14. Advanced 3D components

3D of GDL is capable of far more than described in the Basic 3D elements lesson of this tutorial.

Let’s take a look at the more complex commands for using planar shapes in 3D, creating polyline-based bodies and cutting.

Planar Shapes in 3D

Most 2D commands have their 3D counterparts in GDL:

  • LIN_
  • RECT
  • POLY_
  • ARC

…and so on. For the complete list, take a look at the Planar Shapes in 3D section of the GDL manual.
These 2D shapes are placed onto the current x-y plane of the 3D space, defined by previous transformations.

Let’s create a lampion in 2 colors, rotating a planar circle polygon by 20 degrees steps.

! ------------------------------------------------------------------------------
! Input parameters controlled by the user:
! ------------------------------------------------------------------------------
! matLampion1: (Surface) parameter
! matLampion2: (Surface) parameter
! radiusPar:   (Length) parameter
! _nTans:      variable for transformation stack
! _iCircle:     iteration variable

_nTans = 0

for _iCircle = 0 to 160 step 20
	roty 20
	if _iCircle % 40 = 0 then
		material matLampion1
		material matLampion2
	circle radiusPar
	_nTans = _nTans + 1
next _iCircle

del _nTans

The result in rendering:

Note: the LIN_ element is not visible in rendering.

Polyline-based bodies in 3D

Many forms can be created by using one or more polylines as base, by projecting their points following a rule, a path (another polyline) or rotation.
For the full arsenal, check out the Shapes Generated from Polylines section of the GDL manual.
These commands can be very similar to the PRISM_ commands, using the same additional status codes, but usually have a different method of projection.

Solid element operations in GDL

Sometimes it is more easy to create a body using two separately defined element than trying to define the whole in a single command (and sometimes it is not even possible).
Using solid element operation commands inside GDL, the following options are available:

  • forming the Boolean union of 2 solids (by ADDGROUP function)
  • the difference of such solids is available as well (by SUBGROUP fuction)
  • creating the Boolean intersection of 2 solids (by ISECTGROUP command)
  • only the intersection lines can be generated (by ISECTLINES command)
  • and sweeping a body along a vector is also possible (by SWEEPGROUP command)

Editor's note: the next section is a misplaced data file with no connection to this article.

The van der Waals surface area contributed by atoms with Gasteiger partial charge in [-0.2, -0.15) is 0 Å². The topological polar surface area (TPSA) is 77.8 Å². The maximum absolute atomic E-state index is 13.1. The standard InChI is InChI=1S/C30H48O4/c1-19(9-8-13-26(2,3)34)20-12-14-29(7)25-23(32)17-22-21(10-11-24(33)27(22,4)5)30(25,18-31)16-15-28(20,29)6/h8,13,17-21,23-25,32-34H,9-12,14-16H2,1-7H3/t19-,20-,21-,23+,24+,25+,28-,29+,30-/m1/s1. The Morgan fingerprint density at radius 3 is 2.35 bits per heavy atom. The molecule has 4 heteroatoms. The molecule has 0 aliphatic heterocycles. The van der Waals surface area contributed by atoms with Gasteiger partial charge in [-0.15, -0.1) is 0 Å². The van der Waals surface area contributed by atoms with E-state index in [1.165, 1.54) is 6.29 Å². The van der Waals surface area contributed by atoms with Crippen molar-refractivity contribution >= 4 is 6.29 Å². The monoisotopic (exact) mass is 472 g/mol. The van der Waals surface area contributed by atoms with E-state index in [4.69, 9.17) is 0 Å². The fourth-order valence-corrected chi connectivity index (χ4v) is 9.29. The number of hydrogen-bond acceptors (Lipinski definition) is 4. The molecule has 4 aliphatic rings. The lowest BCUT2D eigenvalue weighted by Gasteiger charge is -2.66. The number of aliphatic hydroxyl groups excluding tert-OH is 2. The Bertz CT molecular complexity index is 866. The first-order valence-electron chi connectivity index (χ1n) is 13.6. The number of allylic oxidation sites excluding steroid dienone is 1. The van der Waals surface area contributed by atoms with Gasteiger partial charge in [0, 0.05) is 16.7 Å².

The base method is simple: define goups of bodies (base and tool) with GROUP command you want to interact with each other, then define the interaction, and place the resulting body (using PLACEGROUP command). Groups no longer needed should be cleared from the memory by using KILLGROUP command.
A group definition is somewhat special the GDL script:

  • bodies defined inside it are placed, not visible unless commanded (PLACEGROUP), but merely exist in solid element operations space
  • must have a unique “name” within the script, just like subroutines
  • a group can not contain another group definition, can not be nested
  • transformations and cuttings defined inside the group definition have no effect outside, and vice-versa
  • attribute settings, on the other hand, are effective inside and outside as well

For more detailed explanation and examples, check out the Solid Geometry Commands section of the GDL manual.


group "block"
	material matBlock
	block 1, 1, 1

group "sphere"
	material matSphere
	add 1, 1, 1
	sphere 1
	del 1

resultGroup = SUBGROUP("block", "sphere")
placegroup resultGroup
addx 2.2

resultGroup2 = ISECTGROUP("block", "sphere")
placegroup resultGroup2
addx 2.2

resultGroup3 = ISECTLINES("block", "sphere")
placegroup resultGroup3
addx 2.2

resultGroup4 = ADDGROUP("block", "sphere")
placegroup resultGroup4

del 3
killgroup "block"
killgroup "sphere"

Result in rendering:
Result in 3D:

Cutting in 3D

There is a special set of commands for cutting bodies in 3D:

  • CUTPLANE: the cutting surface is defined by a plane
  • CUTPOLY: the cutting surface is defined by a polygon
  • CUTSHAPE: the cutting surface is defined by a body